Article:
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U.S. discussed North Korea with South before contact attempts, Seoul says

U.S. discussed North Korea with South before contact attempts, Seoul says
The United States has tried since February, according to reports, to make contact with North Korea, which is led by North Korean leader Kim Jong Un. File Photo by KCNA/UPI | License Photo

March 15 (UPI) -- The United States engaged in "prior consultation" with South Korea before reaching out to Pyongyang in an attempt to initiate engagement, according to Seoul's unification ministry.

Ministry spokeswoman Lee Jong-joo said Monday at a regular press briefing that the two countries have been "closely communicating" and "cooperating" throughout the North Korea policy review process of U.S. President Joe Biden's administration, South Korean television network KBS reported.

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"In the process of the U.S. North Korea policy review, the [South Korean] government also has had opportunities to share various opinions, hold discussions," Lee said.

"It is also our understanding that the ideas of the Ministry of Unification are being conveyed through such opportunities for consultation."

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The statement from Seoul comes after reports over the weekend indicated that the Biden administration has been trying to contact Pyongyang since February, but has received no reply.

Several contact methods were used, U.S. officials had said, ahead of a plan to unveil a U.S. policy review on North Korea in April, according to the BBC on Sunday.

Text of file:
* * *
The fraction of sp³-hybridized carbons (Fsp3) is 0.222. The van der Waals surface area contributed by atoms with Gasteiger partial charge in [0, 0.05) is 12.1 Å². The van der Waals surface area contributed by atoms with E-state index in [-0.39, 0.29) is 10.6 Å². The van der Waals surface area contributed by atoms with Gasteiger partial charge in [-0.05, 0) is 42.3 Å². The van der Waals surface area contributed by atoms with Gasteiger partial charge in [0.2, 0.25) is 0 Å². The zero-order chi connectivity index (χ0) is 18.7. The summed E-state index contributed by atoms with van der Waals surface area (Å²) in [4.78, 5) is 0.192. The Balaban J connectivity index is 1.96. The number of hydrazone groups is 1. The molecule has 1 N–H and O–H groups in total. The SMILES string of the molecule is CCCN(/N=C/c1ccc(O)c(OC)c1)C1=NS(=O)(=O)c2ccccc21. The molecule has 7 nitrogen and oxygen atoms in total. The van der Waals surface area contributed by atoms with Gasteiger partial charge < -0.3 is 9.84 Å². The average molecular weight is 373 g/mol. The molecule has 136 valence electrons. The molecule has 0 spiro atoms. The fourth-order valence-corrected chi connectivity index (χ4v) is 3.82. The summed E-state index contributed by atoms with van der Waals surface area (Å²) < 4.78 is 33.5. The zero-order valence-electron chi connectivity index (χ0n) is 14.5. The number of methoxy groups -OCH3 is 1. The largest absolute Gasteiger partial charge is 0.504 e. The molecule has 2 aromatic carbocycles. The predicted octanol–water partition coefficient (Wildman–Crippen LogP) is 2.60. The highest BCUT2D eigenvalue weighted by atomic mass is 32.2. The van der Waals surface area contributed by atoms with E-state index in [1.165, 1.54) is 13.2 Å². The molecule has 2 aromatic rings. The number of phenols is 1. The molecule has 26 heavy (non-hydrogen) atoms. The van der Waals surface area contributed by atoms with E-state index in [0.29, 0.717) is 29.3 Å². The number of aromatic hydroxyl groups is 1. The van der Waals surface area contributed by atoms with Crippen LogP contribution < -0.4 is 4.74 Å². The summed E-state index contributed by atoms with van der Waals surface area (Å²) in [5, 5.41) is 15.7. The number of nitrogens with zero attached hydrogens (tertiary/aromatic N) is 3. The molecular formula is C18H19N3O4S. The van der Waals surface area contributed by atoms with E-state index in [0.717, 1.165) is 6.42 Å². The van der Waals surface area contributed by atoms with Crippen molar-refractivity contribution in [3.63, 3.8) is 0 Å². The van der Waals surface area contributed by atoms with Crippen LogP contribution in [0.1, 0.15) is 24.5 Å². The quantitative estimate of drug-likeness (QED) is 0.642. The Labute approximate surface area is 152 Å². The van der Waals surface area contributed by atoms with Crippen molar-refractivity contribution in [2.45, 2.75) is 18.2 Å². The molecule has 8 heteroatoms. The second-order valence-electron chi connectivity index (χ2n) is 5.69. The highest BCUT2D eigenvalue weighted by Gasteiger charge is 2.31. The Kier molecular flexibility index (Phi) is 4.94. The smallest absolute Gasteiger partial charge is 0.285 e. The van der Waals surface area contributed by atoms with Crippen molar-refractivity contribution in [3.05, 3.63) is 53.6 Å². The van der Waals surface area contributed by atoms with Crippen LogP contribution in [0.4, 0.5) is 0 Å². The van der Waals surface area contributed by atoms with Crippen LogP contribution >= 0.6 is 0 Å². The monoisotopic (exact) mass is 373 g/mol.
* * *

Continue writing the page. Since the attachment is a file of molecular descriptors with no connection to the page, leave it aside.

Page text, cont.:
Biden had pledged to strengthen U.S. alliances around the world and has sent members of his Cabinet visit to Japan for talks centered on deterrence and joint defense against China.

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In South Korea, the United States resumed joint drills with Seoul last week. Pyongyang has stayed silent on the ongoing training, according to KBS.

U.S. Secretary of State Antony Blinken and U.S. Secretary of Defense Lloyd Austin plan to travel to Seoul, and are expected to arrive in South Korea on Wednesday.

Analysts said the alleged U.S. disclosure about North Korea's lack of response could mean Biden wants South Korean President Moon Jae-in to step back from pushing for U.S.-North Korea dialogue, local paper Hankook Ilbo reported Monday.

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J. James Kim, senior fellow of the Center for American Politics and Policy at the Asan Institute for Policy Studies, said the United States may have "intentionally" disclosed the activity with South Korean demands in mind, according to Hankook Ilbo.

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